This week, Amanda Knox gave her first TV interview. She’s the American study abroad student accused of killing her roommate in Perugia, Italy. The evidence against her is largely circumstantial, but she was initially convicted of murder, a sentence later overturned, but now her case is to be re-tried in Italy. Most observers agree that she was convicted due to her body language and demeanor. She didn’t seem remorseful or even caring. Ian Leslie in the Guardian commented on the rush to judgment based on observing and interpreting her expressions:
“Most of us know, when we reflect rationally, that other people are as complex and difficult to read or predict as we are, and we do compensate for the natural imbalance in our encounters with others. The trouble is, we rarely compensate enough. Thinking about what others might be thinking and feeling is hard work. It requires intellectual application, empathy, and imagination. Most of the time we can barely be bothered to exert such efforts on behalf of our friends and partners, let alone on people we read about in the news. We fall back on guesses, stereotypes, and prejudices. This is inevitable, and not always a bad thing. The trouble comes when we confuse our short-cuts with judgment.”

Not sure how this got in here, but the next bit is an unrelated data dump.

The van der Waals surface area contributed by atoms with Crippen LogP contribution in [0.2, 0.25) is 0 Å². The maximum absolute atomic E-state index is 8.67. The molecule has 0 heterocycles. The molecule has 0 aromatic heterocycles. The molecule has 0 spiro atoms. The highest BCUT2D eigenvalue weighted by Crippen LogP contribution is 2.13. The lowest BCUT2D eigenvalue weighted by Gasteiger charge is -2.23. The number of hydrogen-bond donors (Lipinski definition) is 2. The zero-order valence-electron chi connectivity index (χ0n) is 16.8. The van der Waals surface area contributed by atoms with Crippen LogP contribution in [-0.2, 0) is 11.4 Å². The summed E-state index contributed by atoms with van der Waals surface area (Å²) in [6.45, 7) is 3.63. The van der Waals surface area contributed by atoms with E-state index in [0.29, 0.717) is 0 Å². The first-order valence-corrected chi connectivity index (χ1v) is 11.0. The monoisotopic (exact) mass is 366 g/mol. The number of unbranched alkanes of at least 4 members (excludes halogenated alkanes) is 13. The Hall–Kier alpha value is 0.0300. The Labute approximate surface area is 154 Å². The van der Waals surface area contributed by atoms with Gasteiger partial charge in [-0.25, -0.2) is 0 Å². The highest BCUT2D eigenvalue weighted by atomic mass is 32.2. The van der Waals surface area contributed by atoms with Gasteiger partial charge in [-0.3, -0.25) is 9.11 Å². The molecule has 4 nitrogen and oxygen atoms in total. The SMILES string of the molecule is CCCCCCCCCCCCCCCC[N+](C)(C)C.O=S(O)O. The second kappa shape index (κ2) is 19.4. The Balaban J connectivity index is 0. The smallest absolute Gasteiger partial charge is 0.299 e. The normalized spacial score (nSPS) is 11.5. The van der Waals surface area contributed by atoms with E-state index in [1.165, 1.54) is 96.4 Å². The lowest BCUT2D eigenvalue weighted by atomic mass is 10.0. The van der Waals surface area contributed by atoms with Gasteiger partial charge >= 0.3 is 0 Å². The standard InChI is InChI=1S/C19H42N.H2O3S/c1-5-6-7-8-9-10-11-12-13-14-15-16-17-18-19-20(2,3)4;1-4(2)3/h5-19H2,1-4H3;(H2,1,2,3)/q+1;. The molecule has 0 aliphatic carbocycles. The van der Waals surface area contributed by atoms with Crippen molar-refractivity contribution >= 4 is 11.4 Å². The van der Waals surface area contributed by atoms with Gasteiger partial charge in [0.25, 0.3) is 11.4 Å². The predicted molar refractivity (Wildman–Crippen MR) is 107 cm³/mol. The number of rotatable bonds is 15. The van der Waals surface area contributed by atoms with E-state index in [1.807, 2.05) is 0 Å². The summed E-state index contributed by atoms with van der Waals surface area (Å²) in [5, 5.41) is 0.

It’s certainly the case that we don’t all express our emotions the same way. Sometimes this is partly culturally determined (Japanese stoicism) but may be absolutely personal as well. We expect traumatized humans to act in a certain way and perhaps most of us do. When someone fails to follow the code, we get suspicious. It could be that this is even more the case for women, whom we expect to show their emotions more than men. This was certainly the case with the famous story of the dingo and the baby. It’s likely that in Amanda’s interview with Diane Sawyer she failed to win many of us over – she was again, for the most part, cool and collected.